Just a little later he says.
Do you really believe that you are spiritually impoverished to the depth of your being and that you have no more right to call God your Father and heaven home than someone like Jeffrey Dahmer? If you don’t, then read Romans 3:10–12 again. (85)
I had a large amount of disagreement with this chapter. Sure I read Romans 3.10-12 (‘no one is righteous, no one seeks God), but then I kept on reading and Paul says,
23 for fall have sinned and fall short of the glory of God, 24 and are justified by his grace as a gift, through the redemption that is in Christ Jesus, (Rom 23-24)
Romans 3.10-12 applies to unbelievers. Then according to Paul believers are justified, or made righteous, by his grace as a gift through the redemption in Christ Jesus. Stanley falls into the standard reformed trap of assuming verses speaking about unbelievers also apply to believers. Consider this statement.
The rock-bottom of financial poverty is bankruptcy. When someone is bankrupt they are declared to be unable to pay all their outstanding debts. There is nothing in the bank. To be poor in spirit is to declare spiritually bankruptcy. It is a recognition that we are morally and spiritual impoverished. To borrow words from Paul, it is to acknowledge that deep down we are “hostile to God.” We recognize that we do “not submit to God’s law, nor can … [we] do so” (Rom. 8:7). Indeed we “cannot please God” (Rom. 8:8). (68)
The passage from Romans 8 he is quoting actually says;
5 For those who live according to the flesh set their minds on the things of the flesh, but those who live according to the Spirit set their minds on the things of the Spirit. 6 For to set the mind on the flesh is death, but to set the mind on the Spirit is life and peace. 7 For the mind that is set on the flesh is hostile to God, for it does not submit to God’s law; indeed, it cannot. 8 Those who are in the flesh cannot please God.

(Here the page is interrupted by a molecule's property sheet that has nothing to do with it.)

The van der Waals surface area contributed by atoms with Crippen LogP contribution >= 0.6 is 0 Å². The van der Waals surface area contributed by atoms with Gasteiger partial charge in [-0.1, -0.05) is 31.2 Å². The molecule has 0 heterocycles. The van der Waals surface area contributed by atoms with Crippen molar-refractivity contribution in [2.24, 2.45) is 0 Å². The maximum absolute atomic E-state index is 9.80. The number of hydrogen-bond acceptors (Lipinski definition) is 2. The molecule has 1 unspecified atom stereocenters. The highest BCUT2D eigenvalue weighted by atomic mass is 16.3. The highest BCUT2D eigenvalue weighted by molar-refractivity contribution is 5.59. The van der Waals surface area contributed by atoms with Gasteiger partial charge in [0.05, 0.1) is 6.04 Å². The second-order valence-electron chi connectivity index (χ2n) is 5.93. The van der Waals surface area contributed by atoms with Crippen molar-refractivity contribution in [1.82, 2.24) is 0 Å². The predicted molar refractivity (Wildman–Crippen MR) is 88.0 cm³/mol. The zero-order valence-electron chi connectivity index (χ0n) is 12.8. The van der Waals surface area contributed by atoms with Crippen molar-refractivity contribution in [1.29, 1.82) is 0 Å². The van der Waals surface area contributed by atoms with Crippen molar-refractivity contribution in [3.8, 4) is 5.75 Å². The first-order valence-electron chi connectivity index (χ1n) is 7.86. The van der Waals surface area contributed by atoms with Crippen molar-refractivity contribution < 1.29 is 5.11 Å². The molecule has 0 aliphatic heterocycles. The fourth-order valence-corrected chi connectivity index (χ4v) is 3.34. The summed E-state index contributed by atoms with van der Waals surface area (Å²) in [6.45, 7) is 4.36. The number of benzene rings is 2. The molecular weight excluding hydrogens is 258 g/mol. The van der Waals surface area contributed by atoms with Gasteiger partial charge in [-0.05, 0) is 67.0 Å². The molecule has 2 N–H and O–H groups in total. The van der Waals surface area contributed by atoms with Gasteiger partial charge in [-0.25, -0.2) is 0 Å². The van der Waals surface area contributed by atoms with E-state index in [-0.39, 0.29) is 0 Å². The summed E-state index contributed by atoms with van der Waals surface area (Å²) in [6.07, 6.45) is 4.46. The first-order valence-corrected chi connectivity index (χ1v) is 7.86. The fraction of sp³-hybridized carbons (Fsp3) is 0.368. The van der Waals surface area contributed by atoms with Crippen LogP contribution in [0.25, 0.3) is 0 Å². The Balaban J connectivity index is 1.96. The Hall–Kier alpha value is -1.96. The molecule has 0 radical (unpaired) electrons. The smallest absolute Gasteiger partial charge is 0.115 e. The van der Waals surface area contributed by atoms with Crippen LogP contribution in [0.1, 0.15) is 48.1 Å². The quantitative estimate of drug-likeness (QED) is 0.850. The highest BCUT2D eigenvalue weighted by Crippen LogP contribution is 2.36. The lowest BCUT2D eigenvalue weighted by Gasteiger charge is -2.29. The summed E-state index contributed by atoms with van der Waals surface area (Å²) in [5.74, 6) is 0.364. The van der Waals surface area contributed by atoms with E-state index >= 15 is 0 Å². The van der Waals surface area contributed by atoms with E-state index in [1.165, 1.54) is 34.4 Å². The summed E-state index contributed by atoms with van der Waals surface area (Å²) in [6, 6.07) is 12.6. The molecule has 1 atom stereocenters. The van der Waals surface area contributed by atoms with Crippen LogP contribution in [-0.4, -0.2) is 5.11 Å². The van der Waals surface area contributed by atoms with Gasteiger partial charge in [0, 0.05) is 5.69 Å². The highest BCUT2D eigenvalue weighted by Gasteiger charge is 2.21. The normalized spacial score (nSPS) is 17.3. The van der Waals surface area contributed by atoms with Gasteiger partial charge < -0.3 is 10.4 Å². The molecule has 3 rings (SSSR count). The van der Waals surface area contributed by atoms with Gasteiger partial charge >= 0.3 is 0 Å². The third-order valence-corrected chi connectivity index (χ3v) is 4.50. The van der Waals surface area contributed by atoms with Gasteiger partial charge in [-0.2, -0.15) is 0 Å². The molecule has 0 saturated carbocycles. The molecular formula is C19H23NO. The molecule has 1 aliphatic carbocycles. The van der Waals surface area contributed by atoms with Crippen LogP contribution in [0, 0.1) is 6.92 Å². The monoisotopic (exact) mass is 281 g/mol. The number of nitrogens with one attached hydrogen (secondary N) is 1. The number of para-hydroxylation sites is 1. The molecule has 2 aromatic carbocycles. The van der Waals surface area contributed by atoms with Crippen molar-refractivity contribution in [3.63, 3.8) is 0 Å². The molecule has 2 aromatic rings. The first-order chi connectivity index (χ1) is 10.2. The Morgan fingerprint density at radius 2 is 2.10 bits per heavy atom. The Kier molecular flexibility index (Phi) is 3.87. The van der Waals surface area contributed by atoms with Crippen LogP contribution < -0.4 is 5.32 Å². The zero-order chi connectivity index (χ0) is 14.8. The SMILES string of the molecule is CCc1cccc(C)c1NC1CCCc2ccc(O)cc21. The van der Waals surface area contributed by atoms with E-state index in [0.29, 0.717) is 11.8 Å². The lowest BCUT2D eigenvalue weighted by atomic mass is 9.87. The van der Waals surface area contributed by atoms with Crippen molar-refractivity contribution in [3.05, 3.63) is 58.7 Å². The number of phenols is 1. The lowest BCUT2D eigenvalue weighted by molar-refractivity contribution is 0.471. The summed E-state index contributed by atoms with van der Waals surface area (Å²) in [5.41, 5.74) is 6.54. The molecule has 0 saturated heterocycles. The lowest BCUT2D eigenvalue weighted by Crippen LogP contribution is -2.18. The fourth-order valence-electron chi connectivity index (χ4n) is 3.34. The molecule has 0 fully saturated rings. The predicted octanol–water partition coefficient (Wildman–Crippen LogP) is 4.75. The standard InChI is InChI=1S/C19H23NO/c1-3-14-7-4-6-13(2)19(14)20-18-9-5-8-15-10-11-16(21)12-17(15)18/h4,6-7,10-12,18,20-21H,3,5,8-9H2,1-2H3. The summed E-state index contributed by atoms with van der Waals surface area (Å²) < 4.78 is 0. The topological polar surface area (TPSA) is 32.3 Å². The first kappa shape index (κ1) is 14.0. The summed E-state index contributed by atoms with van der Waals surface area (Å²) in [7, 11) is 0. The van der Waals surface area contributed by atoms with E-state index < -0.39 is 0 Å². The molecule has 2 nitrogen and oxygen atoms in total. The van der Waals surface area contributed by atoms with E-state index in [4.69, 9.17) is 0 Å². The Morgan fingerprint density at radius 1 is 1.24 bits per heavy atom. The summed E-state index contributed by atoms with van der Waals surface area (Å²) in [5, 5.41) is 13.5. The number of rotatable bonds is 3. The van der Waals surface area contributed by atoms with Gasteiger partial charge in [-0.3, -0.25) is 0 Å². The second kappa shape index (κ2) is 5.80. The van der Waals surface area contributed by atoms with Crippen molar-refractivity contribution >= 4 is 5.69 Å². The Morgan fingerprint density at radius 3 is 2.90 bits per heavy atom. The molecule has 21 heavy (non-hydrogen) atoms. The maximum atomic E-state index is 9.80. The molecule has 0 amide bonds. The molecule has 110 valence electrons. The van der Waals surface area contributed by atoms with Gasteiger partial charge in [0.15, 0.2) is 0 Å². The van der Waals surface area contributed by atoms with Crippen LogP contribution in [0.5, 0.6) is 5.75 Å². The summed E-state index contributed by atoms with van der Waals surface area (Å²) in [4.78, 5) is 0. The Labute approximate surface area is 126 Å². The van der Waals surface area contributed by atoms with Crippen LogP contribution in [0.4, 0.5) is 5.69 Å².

9 You, however, are not in the flesh but in the Spirit, if in fact the Spirit of God dwells in you. Anyone who does not have the Spirit of Christ does not belong to him. (Rom 8.5-9)
Notice Paul says in verse 9, ‘You however, are not in the flesh, but in the Spirit if the Spirit of God dwells in you’? What Paul says about hostility to God and inability to please God apply to those in the flesh. Yet Stanley applies them to his believing audience, whom we should assume have the Spirit. This is a blatant misrepresentation of the text serving his agenda.
I wonder if he is aware of what Jesus says about works, judgment and salvation and this is quite one sided. So in this chapter he seeks to balance it out before he tackles it. Seriously, has he read Stendhal’s ‘Introspective Conscience of the West’?
Through most of the chapter he discusses Jesus’ Beatitudes. He says they are all about repentance. I disagree. He says they are about entering the kingdom. I disagree. Using this as his foil he draws upon numerous passages in the Psalms about sin, repentance and forgiveness.
My Eerdmans commentary says about the Beatitudes;
The beatitudes set the tone and agenda for the Sermon on the Mount. Much effort has been expended in arguing whether they are ideals, ethical demands, eschatological promises, gifts of God’s grace, or entrance requirements for the kingdom. Many of these discussions derive more from later theological disputes than from Matthew’s message. (1015)
This is what I think Stanley has done. Stanley interprets the Beatitudes in light of repentance and reformed anthropology. He has done this in order to balance the eventual emphasis he will put on obeying Jesus’ commands. Eerdmans then says;
For the Matthean community the beatitudes simultaneously refer concretely to the difficulties faced by the author’s community, suggest attitudes and goals to guide the community, and contain promises of eschatological reward. They also serve to articulate the dimension of the rule (kingdom) of God in the world at large, especially vis-à-vis the needy and the just. (ibid)
This seems a much better reading of the Beatitudes.
Chapter Five: I Chose You to Bear Fruit
This chapter is one of several (5-8) in which Stanley goes about describing the kind of Christian lifestyle that results in salvation.
Stanley continues talking about repentance. This time he highlights true repentance brings about real change, good works and good fruit.